The article errs on the side of caution with this comment:

    "The biblical tradition presents the people of Israel as conducting a cult different from all other nations of the ancient Near East by being monotheistic and an-iconic (banning human or animal figures). However, it is not clear when these practices were formulated, if indeed during the time of the monarchy (10-6th centuries BC), or only later, in the Persian or Hellenistic eras."

    The biblical tradition is, at best, semi-legendary and silly at worst in that its taken at face value when it contains tall tales (i.e. flat Earth, giants ala Jack and the Beanstalk, talking animals, etc.).
    Last edited by Zeno; May 17th, 2012 at 04:37 PM.

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    This is why I LOVE maps, Ish. Gaze at this one and note the relative position of Khirbet Qeiyafa and Beth Shemesh - from the other thread. They are at virtually the same longitude and more importantly at the dividing line between the coastal plain and the interior highlands.

    Garfinkle, in his haste to find his precious Israelites/Judahites misses the obvious fact that a fort built along a road can be used to defend from either direction. The Philistine town of Gath is nearby and Kh. Qeiyafa makes more sense as a Philistine outpost. In the 10th century archaeology tells us that Judah was an undeveloped region of pastoralists. The Chinese built the Great Wall to keep out pastoralist Mongolian tribes. The Romans built the Limes along the entire border with Germany and Hadrian's Wall to keep out the Scots. It is always the settled and agricultural peoples who build defenses to protect against nomadic raiders. The nomads rely on speed, surprise and movement....not defensive works.

    No less an epigrapher than Christopher Rollston has trashed Garfinkle's attempt to read "hebrew" into this one ostracon.

    As far as Tel Dan goes, Zeno I would highly recommend George Athas' The Tel Dan Inscription: A Reappraisal and a New Interpretation. Painstaking archaeological research to the point of boredom but Athas evaluates virtually every stroke of the chisel in an attempt to make sense of the inscription. His conclusion is that the words bytdvd do not refer to "House of David" in the sense of a dynasty but rather are a toponym for what was then a minimal settlement or perhaps a fortified manor house ( or castle ) by that name. There is no word divider ( a dot ) between the byt and the dvd and such word dividers are apparent on the extant portion of the inscription.

    If you are willing to risk the boredom in spots it is well worth the read. Especially when the religious start asserting that "David" has been proven. No. He hasn't. Bytdvd could mean City of David in the same sense that Athens is named for Athena or Rome for Romulus.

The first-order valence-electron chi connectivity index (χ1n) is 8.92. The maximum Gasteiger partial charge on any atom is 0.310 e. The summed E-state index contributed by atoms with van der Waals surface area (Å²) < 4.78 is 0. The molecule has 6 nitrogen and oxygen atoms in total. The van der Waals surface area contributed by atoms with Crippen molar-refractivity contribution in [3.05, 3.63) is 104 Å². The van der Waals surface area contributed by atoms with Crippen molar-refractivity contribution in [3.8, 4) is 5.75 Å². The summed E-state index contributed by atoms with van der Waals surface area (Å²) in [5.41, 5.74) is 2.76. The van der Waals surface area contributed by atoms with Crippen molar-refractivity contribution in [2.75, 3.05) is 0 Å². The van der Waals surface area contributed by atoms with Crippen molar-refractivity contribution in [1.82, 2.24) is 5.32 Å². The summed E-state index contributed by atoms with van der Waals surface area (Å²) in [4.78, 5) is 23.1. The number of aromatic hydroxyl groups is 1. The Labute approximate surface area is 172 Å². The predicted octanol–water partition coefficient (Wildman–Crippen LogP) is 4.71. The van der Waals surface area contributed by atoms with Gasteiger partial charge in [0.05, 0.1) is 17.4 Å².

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    Just noticed a direct contradiction in the original article:

    No human or animal figurines were found, suggesting the people of Khirbet Qeiyafa observed the biblical ban on graven images.
    Then the paragraph after next says:

    The clay shrine is decorated with an elaborate façade, including two guardian lions, two pillars, a main door, beams of the roof, folded textile and three birds standing on the roof. Two of these elements are described in Solomon’s Temple: the two pillars (Yachin and Boaz) and the textile (Parochet).
    Since when are lions and birds not of the animal kingdom, I wonder? Talk about cognitive dissonance.

    The two pillars are highly significant though.
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    Well spotted Ishtar.
    I think the distinction they are trying to make – which is moot – is that there were no “graven” images in the shrines that adherents could worship. I believe this is the injunction contained in the Old Testament.
    The guardian lions were not worshipped but were merely a presence keeping the adherents safe while they carried out their rituals in the interior, therefor broke no biblical scripture.
    If this is right, then I wonder if the builders thought that the animal guardians (presumably their spirits) would keep the worshippers safe or whether they were purely decorative (such as the lions guarding the approaches to stately homes). If it is the former, might we be seeing a reluctance to abandon completely older animistic beliefs?
    It’s a fascinating site!

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    Ain Dara pre-dates the alleged "Solomonic Temple" and ruins of it actually exist.